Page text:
Ruminations of J.net idle rants and ramblings of a code monkey

Dual Mode Data Sources-Part III

StreamInsight | Code Sample

In the two previous postings, we would through creating the data sources and exposing them to both the new Reactive-centric API and the “legacy” adapter-centric API. While we’ve accomplished that, I also said that we’d revisit the 2.1 code to add a layer of consistency to the APIs; we’re going to “bring back” factories and integrate these into our API. Why on earth would I do that? Didn’t we just get rid of them to make things simpler? Well, yes, we did just do away with the requirement of a factory but that doesn’t mean that they aren’t a good idea. Implementing the factory pattern will hide the details of creating the actual data source – our current one is pretty simple but others may get quite complex – and provide a layer to “check” requirements before we try to start the query (we’re already doing this with the adapter factory). I also happen to like consistent APIs and keeping consistency whenever practical and possible.

We’ll start by creating an interface. We may – and likely will – also wind up creating an abstract base class that implements the interface and handles common functionality but that will be refactored later after we write some more sources and get a better feel of how to best define the base class. And … having both an interface and a base class gives us the greatest level of flexibility when implementing later on; because our API is based on interfaces, we can inherit from other, existing code and/or components and just add the interface. If we based our API exclusively on base classes, the single-inheritance rule would limit what that. This interface will be pretty simple and only have a single method.

ISourceFactory
/// <summary>
/// Interface for data source factories.
/// </summary>
public interface ISourceFactory
{
/// <summary>
/// Creates an observable source.
/// </summary>
/// <typeparam name="TPayload">Type of the payload.</typeparam>
/// <param name="config">Configuration class.</param>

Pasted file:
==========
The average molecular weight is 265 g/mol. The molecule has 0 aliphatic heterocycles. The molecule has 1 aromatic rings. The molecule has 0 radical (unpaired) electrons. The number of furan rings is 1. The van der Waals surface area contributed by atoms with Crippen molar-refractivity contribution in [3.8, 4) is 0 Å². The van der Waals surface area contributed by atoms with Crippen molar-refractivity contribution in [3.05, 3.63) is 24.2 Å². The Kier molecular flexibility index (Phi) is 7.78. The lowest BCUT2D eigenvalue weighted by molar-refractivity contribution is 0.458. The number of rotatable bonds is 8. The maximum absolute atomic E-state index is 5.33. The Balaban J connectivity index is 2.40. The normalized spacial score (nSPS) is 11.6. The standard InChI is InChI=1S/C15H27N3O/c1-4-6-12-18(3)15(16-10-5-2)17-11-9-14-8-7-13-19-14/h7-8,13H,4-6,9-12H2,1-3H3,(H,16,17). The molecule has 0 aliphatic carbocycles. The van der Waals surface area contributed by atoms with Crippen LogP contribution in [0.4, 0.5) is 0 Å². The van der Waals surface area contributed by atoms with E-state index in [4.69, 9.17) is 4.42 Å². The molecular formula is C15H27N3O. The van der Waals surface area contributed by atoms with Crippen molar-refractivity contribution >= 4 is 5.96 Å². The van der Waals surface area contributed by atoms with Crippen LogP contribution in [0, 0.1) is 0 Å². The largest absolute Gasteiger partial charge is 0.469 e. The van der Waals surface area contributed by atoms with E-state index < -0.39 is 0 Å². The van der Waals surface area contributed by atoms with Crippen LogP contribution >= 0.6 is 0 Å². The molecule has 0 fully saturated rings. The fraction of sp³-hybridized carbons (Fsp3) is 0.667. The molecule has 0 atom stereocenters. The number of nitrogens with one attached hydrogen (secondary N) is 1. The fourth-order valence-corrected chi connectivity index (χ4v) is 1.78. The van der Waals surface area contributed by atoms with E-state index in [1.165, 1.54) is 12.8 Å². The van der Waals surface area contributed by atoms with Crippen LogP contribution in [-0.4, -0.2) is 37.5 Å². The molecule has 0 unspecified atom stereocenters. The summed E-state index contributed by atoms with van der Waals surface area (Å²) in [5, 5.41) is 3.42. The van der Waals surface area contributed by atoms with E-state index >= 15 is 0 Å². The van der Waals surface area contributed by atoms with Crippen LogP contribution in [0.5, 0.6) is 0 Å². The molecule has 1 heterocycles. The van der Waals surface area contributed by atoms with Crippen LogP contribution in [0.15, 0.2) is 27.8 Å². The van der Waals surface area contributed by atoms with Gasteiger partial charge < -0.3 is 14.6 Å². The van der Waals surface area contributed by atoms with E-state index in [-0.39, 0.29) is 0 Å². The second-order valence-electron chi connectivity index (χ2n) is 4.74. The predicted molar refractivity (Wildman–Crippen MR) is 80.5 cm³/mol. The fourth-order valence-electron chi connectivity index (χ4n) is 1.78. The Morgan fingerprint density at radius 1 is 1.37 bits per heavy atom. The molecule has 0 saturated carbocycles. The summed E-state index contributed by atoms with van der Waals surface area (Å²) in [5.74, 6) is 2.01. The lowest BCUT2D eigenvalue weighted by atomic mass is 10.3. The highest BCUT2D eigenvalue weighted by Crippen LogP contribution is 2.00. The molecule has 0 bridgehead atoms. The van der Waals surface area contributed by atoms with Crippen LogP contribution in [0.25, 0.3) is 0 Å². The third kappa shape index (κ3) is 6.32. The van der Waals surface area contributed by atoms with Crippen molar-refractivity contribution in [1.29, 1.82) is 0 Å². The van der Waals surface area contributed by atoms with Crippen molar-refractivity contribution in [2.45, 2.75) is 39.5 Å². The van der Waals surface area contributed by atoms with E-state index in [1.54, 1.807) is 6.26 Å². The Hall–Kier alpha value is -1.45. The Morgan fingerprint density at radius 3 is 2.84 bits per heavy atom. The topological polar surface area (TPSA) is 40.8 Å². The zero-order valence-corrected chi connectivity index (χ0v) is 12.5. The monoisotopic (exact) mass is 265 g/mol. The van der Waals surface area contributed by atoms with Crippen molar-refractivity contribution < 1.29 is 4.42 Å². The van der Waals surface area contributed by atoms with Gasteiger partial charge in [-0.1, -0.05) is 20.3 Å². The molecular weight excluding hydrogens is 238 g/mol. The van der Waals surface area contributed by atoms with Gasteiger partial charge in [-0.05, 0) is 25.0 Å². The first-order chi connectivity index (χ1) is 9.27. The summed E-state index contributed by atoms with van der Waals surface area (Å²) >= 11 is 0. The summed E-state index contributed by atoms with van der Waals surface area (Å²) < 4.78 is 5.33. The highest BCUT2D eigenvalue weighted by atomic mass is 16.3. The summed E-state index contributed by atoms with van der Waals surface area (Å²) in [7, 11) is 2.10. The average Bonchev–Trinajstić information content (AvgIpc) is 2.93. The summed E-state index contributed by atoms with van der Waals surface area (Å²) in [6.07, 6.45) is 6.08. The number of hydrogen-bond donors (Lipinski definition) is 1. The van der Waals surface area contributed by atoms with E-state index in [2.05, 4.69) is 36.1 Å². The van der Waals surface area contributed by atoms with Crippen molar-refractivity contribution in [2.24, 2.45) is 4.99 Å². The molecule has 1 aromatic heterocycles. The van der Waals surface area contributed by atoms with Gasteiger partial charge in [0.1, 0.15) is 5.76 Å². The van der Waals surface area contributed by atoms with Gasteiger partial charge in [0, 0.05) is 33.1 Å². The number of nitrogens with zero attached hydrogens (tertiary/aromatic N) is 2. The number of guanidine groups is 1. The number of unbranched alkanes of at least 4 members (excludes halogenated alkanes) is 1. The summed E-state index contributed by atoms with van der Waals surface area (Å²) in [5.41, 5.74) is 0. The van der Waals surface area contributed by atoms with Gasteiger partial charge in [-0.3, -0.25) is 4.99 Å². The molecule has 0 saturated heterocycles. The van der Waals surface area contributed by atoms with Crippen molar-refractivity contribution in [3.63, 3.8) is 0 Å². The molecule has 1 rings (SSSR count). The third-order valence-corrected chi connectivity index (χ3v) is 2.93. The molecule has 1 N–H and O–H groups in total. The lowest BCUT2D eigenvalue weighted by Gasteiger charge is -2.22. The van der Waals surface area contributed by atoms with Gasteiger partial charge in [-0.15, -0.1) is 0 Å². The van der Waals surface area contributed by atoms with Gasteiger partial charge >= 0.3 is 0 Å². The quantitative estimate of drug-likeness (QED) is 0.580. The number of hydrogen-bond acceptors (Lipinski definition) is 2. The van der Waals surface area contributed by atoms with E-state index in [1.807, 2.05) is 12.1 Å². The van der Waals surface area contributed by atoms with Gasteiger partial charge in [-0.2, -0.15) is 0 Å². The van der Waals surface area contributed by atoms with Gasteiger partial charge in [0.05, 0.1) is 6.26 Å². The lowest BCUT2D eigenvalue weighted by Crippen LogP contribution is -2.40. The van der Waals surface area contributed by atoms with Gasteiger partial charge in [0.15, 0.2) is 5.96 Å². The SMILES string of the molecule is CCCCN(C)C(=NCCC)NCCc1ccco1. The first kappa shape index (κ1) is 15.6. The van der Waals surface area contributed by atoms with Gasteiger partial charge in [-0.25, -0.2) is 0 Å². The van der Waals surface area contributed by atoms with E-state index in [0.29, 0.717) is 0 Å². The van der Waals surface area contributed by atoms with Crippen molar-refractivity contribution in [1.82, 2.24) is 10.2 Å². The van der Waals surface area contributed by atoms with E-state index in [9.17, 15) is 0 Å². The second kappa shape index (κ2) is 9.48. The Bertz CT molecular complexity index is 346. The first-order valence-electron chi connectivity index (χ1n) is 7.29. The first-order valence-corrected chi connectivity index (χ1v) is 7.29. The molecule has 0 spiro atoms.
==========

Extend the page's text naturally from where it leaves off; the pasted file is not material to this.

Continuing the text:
/// <param name="eventShape">Shape of the events</param>
/// <returns></returns>
IObservable<StreamInputEvent<TPayload>> CreateObservableSource<TPayload>(object config, EventShape eventShape);
}

You may notice a slight different between this and the input adapter factory interface – config is not strongly typed. Yes, we could do that … define a generic interface and then use reflection to call it. But, to be honest, I really didn’t want to go through all of the contortions to make that happen. So the config is an object.

Now, when we implement this on our existing factory, we also refactor things a bit to maximize code reuse.

Adapter + Source Factory
public sealed class TestDataInputFactory : ITypedInputAdapterFactory<TestDataInputConfig>, ISourceFactory
{

[SuppressMessage("Microsoft.Design", "CA1004:GenericMethodsShouldProvideTypeParameter", Justification = "By Design")]
public InputAdapterBase Create<TPayload>(TestDataInputConfig configInfo, EventShape eventShape)
{
CheckPayloadType<TPayload>();
return new ObservableTypedPointInputAdapter<TestDataEvent, TestDataInputConfig>(CreateProducer(configInfo, eventShape));
}

public IObservable<StreamInputEvent<TPayload>> CreateObservableSource<TPayload>(object config, EventShape eventShape)
{
//Check the payload type.
CheckPayloadType<TPayload>();
//Check the config class for the proper type.
TestDataInputConfig typedConfig = config as TestDataInputConfig;
if (typedConfig == null)
{
//Invalid cast
throw new ArgumentException("Configuration class must be of type TestDataInputConfig");
}
return (IObservable<StreamInputEvent<TPayload>>)CreateProducer(typedConfig, eventShape);
}

private static void CheckPayloadType<TPayload>()
{
//Check the payload.
if (typeof(TPayload) != typeof(TestDataEvent))
{
//this won't work.
//throw an exception.
throw new InvalidOperationException("Specified type must be of " + typeof(TestDataEvent).FullName);
}
}


private TestDataProducer CreateProducer(TestDataInputConfig config, EventShape eventShape)
{
switch (eventShape)
{
case EventShape.Point:
//Create the publisher.
return new TestDataProducer(config);
default:
throw new ArgumentException(string.Format(
System.Globalization.CultureInfo.InvariantCulture,
"TestDataInputFactory cannot instantiate adapter with event shape {0}",
eventShape.ToString()));
}
}

public void Dispose()
{
}
}

You’ll notice that both methods … source and adapter … use all of the same validation logic and code. Using this in our existing code isn’t too difficult. Our new “RunProcess()” now looks like the following:

Run Process
private static void RunProcess(Application cepApplication)
{
var config = new TestDataInputConfig (){
NumberOfItems=20,
RefreshInterval=TimeSpan.FromMilliseconds(500)
};


var data = cepApplication.DefineObservable(